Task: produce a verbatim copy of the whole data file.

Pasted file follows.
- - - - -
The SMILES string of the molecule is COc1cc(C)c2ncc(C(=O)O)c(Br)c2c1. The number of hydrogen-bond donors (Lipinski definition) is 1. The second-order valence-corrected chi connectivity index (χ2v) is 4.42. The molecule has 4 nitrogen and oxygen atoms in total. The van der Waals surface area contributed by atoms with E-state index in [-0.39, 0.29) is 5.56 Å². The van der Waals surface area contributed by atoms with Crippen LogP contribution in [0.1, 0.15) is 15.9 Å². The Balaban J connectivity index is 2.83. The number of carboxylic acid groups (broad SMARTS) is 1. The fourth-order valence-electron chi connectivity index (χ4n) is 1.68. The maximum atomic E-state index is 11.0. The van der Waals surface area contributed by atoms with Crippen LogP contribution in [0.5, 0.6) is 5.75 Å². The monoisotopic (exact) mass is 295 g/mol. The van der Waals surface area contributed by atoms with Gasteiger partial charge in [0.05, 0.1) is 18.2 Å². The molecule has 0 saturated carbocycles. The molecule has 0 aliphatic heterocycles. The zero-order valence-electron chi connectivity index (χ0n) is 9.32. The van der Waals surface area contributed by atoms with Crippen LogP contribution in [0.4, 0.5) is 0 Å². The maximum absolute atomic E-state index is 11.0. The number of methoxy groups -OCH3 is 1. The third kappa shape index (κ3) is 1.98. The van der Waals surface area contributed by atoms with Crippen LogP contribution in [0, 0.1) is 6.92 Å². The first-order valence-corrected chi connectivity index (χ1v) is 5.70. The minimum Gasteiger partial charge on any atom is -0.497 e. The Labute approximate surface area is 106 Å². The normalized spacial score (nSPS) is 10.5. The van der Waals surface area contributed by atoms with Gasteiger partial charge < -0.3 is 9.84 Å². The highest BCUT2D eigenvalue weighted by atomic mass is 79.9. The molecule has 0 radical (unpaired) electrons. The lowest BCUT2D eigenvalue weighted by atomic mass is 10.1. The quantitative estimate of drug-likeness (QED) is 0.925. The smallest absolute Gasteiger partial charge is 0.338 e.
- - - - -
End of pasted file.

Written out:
The SMILES string of the molecule is COc1cc(C)c2ncc(C(=O)O)c(Br)c2c1. The number of hydrogen-bond donors (Lipinski definition) is 1. The second-order valence-corrected chi connectivity index (χ2v) is 4.42. The molecule has 4 nitrogen and oxygen atoms in total. The van der Waals surface area contributed by atoms with E-state index in [-0.39, 0.29) is 5.56 Å². The van der Waals surface area contributed by atoms with Crippen LogP contribution in [0.1, 0.15) is 15.9 Å². The Balaban J connectivity index is 2.83. The number of carboxylic acid groups (broad SMARTS) is 1. The fourth-order valence-electron chi connectivity index (χ4n) is 1.68. The maximum atomic E-state index is 11.0. The van der Waals surface area contributed by atoms with Crippen LogP contribution in [0.5, 0.6) is 5.75 Å². The monoisotopic (exact) mass is 295 g/mol. The van der Waals surface area contributed by atoms with Gasteiger partial charge in [0.05, 0.1) is 18.2 Å². The molecule has 0 saturated carbocycles. The molecule has 0 aliphatic heterocycles. The zero-order valence-electron chi connectivity index (χ0n) is 9.32. The van der Waals surface area contributed by atoms with Crippen LogP contribution in [0.4, 0.5) is 0 Å². The maximum absolute atomic E-state index is 11.0. The number of methoxy groups -OCH3 is 1. The third kappa shape index (κ3) is 1.98. The van der Waals surface area contributed by atoms with Crippen LogP contribution in [0, 0.1) is 6.92 Å². The first-order valence-corrected chi connectivity index (χ1v) is 5.70. The minimum Gasteiger partial charge on any atom is -0.497 e. The Labute approximate surface area is 106 Å². The normalized spacial score (nSPS) is 10.5. The van der Waals surface area contributed by atoms with Gasteiger partial charge < -0.3 is 9.84 Å². The highest BCUT2D eigenvalue weighted by atomic mass is 79.9. The molecule has 0 radical (unpaired) electrons. The lowest BCUT2D eigenvalue weighted by atomic mass is 10.1. The quantitative estimate of drug-likeness (QED) is 0.925. The smallest absolute Gasteiger partial charge is 0.338 e.